All in all, the WebCIFS functionality worked very well. There were times when it seemed a bit slow in downloading and uploading operations, but I suspect that this may have been more of a reflection on my internet connection than the SSL312 itself. It would have been nice if the interface had a “progress bar” for uploads and downloads so that you could occasionally check the status of the file transfers and not worry about whether or not the transfers were successful. Figure 17 shows an example of the WebCIFS GUI.

SSL312 - Portal - Network Places (click image to enlarge)

Figure 17: SSL312 – Portal – Network Places (click image to enlarge)

Another nice feature of the SSL312 is the ability to perform port forwarding. The port forwarding feature in the SSL312 only works with applications that use TCP connections. The functionality is currently implemented in the form of an ActiveX control much like the full VPN tunnel feature. According to Netgear, if you do not need a “full-blown” VPN tunnel and only want to forward TCP connections, you may want to consider the port forwarding functionality since it does not create as much overhead as a full tunnel connection.

I decided to use the port forwarding functionality to forward IMAP (TCP 143) connections from Mozilla Thunderbird to my Linux mail server and to forward MySQL (TCP 3306) database connections to my Linux database server. You configure the port forwarding selections that will be available for users from the management side of the SSL312. Refer to Figure 18.

SSL312 - Administration - Port Forwarding (click image to enlarge)

Figure 18: SSL312 – Administration – Port Forwarding (click image to enlarge)

In this manner, the users do not have the ability to arbitrarily forward anything. Users must select from the ones that the Administrator has set up and made available to them. Once you are logged into the portal, click the Port Forwarding link to load the ActiveX control and activate the port forwarding feature. It will place a small icon in your system tray. If you double-click the icon, a Port Forwarding window appears, which displays your current port forwarding details.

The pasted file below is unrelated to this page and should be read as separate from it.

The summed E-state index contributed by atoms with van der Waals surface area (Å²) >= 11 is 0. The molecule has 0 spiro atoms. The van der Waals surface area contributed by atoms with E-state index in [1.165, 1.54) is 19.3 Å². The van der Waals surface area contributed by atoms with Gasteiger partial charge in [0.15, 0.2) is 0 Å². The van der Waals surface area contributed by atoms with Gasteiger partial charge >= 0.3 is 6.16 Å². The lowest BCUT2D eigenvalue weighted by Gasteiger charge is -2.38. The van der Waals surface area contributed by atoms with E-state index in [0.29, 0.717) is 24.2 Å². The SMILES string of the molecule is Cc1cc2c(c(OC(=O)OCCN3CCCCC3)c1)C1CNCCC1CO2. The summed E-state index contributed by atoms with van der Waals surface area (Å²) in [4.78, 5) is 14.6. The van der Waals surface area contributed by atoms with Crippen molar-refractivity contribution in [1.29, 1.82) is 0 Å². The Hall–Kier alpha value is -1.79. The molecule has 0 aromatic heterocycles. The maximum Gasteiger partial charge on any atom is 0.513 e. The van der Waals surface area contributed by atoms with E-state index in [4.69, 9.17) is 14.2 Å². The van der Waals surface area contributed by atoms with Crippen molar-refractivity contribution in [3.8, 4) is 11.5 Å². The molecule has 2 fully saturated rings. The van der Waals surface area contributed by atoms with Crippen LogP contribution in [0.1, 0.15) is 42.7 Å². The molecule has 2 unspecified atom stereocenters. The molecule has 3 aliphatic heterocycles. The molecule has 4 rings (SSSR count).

SSL312 - ActiveX Control - Port Forwarding (click image to enlarge)

Figure 19: SSL312 – ActiveX Control – Port Forwarding (click image to enlarge)

My testing with Mozilla Thunderbird and MySQL seemed to indicate that the SSL312 was handling the port forwarding duties seamlessly with flying colors. I was able to retrieve my mail and perform all other mail-oriented daily tasks without a single hiccup. I was also able to run several complicated queries on a large MySQL database without any issues. Databases in particular are generally very sensitive to network hiccups, especially when performing lengthy complicated transactions. Again, it all worked seamlessly.

One thing that I did wish existed was a way to grant “privileges” to specific users so that they are able to forward ports arbitrarily without having to have the SSL312 Administrator set up every scenario. This feature would give a little more flexibility to software developers who work remotely and are constantly working with servers and applications which run on a plethora of different ports. It’s possible that this can be accomplished by setting up Groups using the User and Groups feature, but I didn’t try it.

Other Notes

In addition to the basic functionality that we have described so far, there are some other options/settings available on the SSL312 that I want to take a minute to mention since they offer a variety of configuration options, utilities, and information on the status of the SSL312. In the management side of the SSL312 under the System Configuration link, you will find options that allow you to work with SSL certificates, to change logging settings, to back up your SSL312 configuration, and to upgrade the firmware.